Cyberflashing is officially set to become a criminal offence in England and Wales, the government have confirmed. The new Online Safety Bill means that sending unsolicited sexual images to people will carry a maximum prison sentence of two years. It comes after eight months of campaigning by Grazia alongside MP Maria Miller, actor Emily Atack and a whole host of incredible supporters online.
Confirming the long-awaited news today, ministers stated that the choice to include cyberflashing in the Online Safety Bill means that the police and Crown Prosecution Service will have a better ability to bring perpetrators to justice. Research by Professor Jessica Ringrose at UCL Institute of Education found that 76 per cent of girls aged 12-18 have been sent unsolicited nude images of boys or men.
‘It is unacceptable that women and girls travelling on public transport, or just going about their day-to-day lives, are being subjected to this despicable practice,’ Justice Minister Victoria Atkins said in response to today's announcement. ‘Cyberflashing can cause deep distress to victims and our changes ensure police and prosecutors have the clarity they need to tackle it and keep people safe.’
'Cyberflashing can cause deep distress to victims and our changes ensure police and prosecutors have the clarity they need to tackle it and keep people safe.'
Grazia editor Hattie Brett said: ‘After months of campaigning, I am delighted to see that the bravery of women who helped make cyberflashing a crime has finally paid off. From Emily Atack sharing her own experiences with us, to Bumble's Whitney Wolfe-Herd explaining how tech can create safer spaces for women - and MPs Maria Miller, Jess Phillips and Fay Devon championing this cause at every turn - it’s been a long fight to ensure women are no longer subject to this disturbing behaviour which, now, will be treated for what it is: a crime. Thank you to all of the incredible readers who supported this campaign – at such a bleak time, this win for women gives us hope that when we band together, things can really change.’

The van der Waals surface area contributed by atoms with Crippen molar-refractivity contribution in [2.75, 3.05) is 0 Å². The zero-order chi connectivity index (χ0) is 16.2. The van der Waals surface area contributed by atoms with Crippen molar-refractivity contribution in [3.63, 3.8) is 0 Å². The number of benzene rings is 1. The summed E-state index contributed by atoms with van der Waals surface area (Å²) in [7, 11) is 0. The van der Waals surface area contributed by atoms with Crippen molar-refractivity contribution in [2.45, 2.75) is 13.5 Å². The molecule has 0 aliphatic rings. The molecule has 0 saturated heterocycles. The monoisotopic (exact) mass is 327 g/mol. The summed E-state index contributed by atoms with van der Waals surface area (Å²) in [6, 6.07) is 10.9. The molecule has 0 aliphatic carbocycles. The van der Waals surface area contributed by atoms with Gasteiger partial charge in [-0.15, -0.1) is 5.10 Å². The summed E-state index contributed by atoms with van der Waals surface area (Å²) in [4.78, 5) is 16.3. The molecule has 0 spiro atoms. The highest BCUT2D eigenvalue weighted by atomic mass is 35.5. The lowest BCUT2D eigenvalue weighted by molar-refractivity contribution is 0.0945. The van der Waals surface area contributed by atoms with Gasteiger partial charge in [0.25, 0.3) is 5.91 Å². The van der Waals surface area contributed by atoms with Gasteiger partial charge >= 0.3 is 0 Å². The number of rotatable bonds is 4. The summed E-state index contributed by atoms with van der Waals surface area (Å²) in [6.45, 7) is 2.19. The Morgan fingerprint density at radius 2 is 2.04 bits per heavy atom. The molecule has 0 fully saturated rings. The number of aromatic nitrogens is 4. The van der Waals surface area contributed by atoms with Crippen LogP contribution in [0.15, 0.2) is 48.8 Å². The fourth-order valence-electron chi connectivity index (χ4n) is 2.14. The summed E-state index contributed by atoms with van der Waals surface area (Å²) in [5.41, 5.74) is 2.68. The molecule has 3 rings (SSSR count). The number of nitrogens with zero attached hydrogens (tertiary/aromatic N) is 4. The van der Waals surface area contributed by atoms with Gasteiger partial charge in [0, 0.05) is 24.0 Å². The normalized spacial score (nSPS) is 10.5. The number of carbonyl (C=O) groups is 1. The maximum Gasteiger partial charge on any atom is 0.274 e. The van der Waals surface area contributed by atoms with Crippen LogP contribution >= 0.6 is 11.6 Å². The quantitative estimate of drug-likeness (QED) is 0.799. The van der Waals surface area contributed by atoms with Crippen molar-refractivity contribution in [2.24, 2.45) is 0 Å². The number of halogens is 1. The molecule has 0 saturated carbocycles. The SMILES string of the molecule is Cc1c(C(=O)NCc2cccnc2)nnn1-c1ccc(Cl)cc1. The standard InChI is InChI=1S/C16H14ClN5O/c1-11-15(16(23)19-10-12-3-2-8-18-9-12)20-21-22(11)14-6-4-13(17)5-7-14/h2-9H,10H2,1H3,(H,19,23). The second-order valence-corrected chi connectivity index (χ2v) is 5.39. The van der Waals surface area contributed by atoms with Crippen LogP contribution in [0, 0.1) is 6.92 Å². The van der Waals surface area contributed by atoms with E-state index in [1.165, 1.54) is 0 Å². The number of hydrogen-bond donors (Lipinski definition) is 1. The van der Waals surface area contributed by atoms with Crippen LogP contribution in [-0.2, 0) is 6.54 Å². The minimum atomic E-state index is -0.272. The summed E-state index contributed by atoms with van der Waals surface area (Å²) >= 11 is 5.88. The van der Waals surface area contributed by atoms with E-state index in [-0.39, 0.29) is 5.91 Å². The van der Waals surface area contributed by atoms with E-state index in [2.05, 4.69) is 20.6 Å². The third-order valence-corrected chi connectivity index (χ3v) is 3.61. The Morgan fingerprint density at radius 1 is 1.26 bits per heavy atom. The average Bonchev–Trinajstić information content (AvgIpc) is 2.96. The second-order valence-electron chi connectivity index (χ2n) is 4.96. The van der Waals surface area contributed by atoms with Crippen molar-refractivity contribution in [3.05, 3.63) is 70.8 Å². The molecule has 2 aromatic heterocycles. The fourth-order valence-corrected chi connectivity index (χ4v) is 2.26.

Alongside cyberflashing being made a criminal offence, the Government has also previously committed to creating three other new criminal offences through the Online Safety Bill including sending abusive emails, social media posts and WhatsApp messages, as well as ‘pile-on’ harassment where many people target abuse at an individual such as in website comment sections.
The Online Safety Bill will also put more legal responsibility on social media platforms, search engines and other websites or apps which host user-generated content to tackle a range of illegal and harmful content on their services
We at Grazia would like to thank Maria Miller, as well as MPs Jess Phillips and Fay Jones for their support of Grazia's campaign to make cyberflashing a crime. With the help of these MPs, Emily Atack and Bumble founder Whitney Wolfe Herd - who shared her first-hand experience of cyberflashing here - real justice can be achieved.
We would also like to thank all of the incredible women who shared their stories with us, the writers who opened up and the readers who supported our campaign knowing how close it hit to home. It’s because of women’s bravery and refusal to settle for an unfair system that this change in the law could even happen.
Now, it’s time to celebrate – finally, a win for women!